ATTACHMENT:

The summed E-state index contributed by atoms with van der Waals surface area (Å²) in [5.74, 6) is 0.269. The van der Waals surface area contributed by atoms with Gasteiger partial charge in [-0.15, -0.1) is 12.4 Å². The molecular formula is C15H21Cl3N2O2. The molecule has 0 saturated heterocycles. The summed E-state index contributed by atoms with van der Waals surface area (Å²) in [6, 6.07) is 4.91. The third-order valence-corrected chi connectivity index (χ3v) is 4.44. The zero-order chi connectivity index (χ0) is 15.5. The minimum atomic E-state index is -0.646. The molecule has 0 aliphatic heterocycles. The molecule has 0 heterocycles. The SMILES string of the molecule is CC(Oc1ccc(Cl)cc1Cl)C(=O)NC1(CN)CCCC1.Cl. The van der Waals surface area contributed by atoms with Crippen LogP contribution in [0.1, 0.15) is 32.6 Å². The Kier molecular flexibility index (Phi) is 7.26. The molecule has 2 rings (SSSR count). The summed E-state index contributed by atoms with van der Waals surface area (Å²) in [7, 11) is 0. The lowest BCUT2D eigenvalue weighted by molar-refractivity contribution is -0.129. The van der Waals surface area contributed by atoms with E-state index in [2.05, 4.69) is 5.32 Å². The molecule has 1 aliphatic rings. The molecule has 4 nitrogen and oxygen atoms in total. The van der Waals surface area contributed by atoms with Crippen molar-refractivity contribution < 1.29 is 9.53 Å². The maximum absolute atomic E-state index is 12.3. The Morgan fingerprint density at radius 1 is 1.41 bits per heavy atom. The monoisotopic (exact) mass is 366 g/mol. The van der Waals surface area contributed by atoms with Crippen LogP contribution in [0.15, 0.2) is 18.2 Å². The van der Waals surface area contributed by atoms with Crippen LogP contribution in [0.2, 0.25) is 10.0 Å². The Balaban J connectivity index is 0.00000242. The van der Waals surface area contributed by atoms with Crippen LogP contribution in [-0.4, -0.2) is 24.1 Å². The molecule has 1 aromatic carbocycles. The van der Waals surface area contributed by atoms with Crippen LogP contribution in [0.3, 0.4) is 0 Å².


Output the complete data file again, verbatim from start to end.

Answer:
The summed E-state index contributed by atoms with van der Waals surface area (Å²) in [5.74, 6) is 0.269. The van der Waals surface area contributed by atoms with Gasteiger partial charge in [-0.15, -0.1) is 12.4 Å². The molecular formula is C15H21Cl3N2O2. The molecule has 0 saturated heterocycles. The summed E-state index contributed by atoms with van der Waals surface area (Å²) in [6, 6.07) is 4.91. The third-order valence-corrected chi connectivity index (χ3v) is 4.44. The zero-order chi connectivity index (χ0) is 15.5. The minimum atomic E-state index is -0.646. The molecule has 0 aliphatic heterocycles. The molecule has 0 heterocycles. The SMILES string of the molecule is CC(Oc1ccc(Cl)cc1Cl)C(=O)NC1(CN)CCCC1.Cl. The van der Waals surface area contributed by atoms with Crippen LogP contribution in [0.1, 0.15) is 32.6 Å². The Kier molecular flexibility index (Phi) is 7.26. The molecule has 2 rings (SSSR count). The summed E-state index contributed by atoms with van der Waals surface area (Å²) in [7, 11) is 0. The lowest BCUT2D eigenvalue weighted by molar-refractivity contribution is -0.129. The van der Waals surface area contributed by atoms with E-state index in [2.05, 4.69) is 5.32 Å². The molecule has 1 aliphatic rings. The molecule has 4 nitrogen and oxygen atoms in total. The van der Waals surface area contributed by atoms with Crippen molar-refractivity contribution < 1.29 is 9.53 Å². The maximum absolute atomic E-state index is 12.3. The Morgan fingerprint density at radius 1 is 1.41 bits per heavy atom. The monoisotopic (exact) mass is 366 g/mol. The van der Waals surface area contributed by atoms with Crippen LogP contribution in [0.15, 0.2) is 18.2 Å². The van der Waals surface area contributed by atoms with Crippen LogP contribution in [0.2, 0.25) is 10.0 Å². The Balaban J connectivity index is 0.00000242. The van der Waals surface area contributed by atoms with Crippen LogP contribution in [-0.4, -0.2) is 24.1 Å². The molecule has 1 aromatic carbocycles. The van der Waals surface area contributed by atoms with Crippen LogP contribution in [0.3, 0.4) is 0 Å².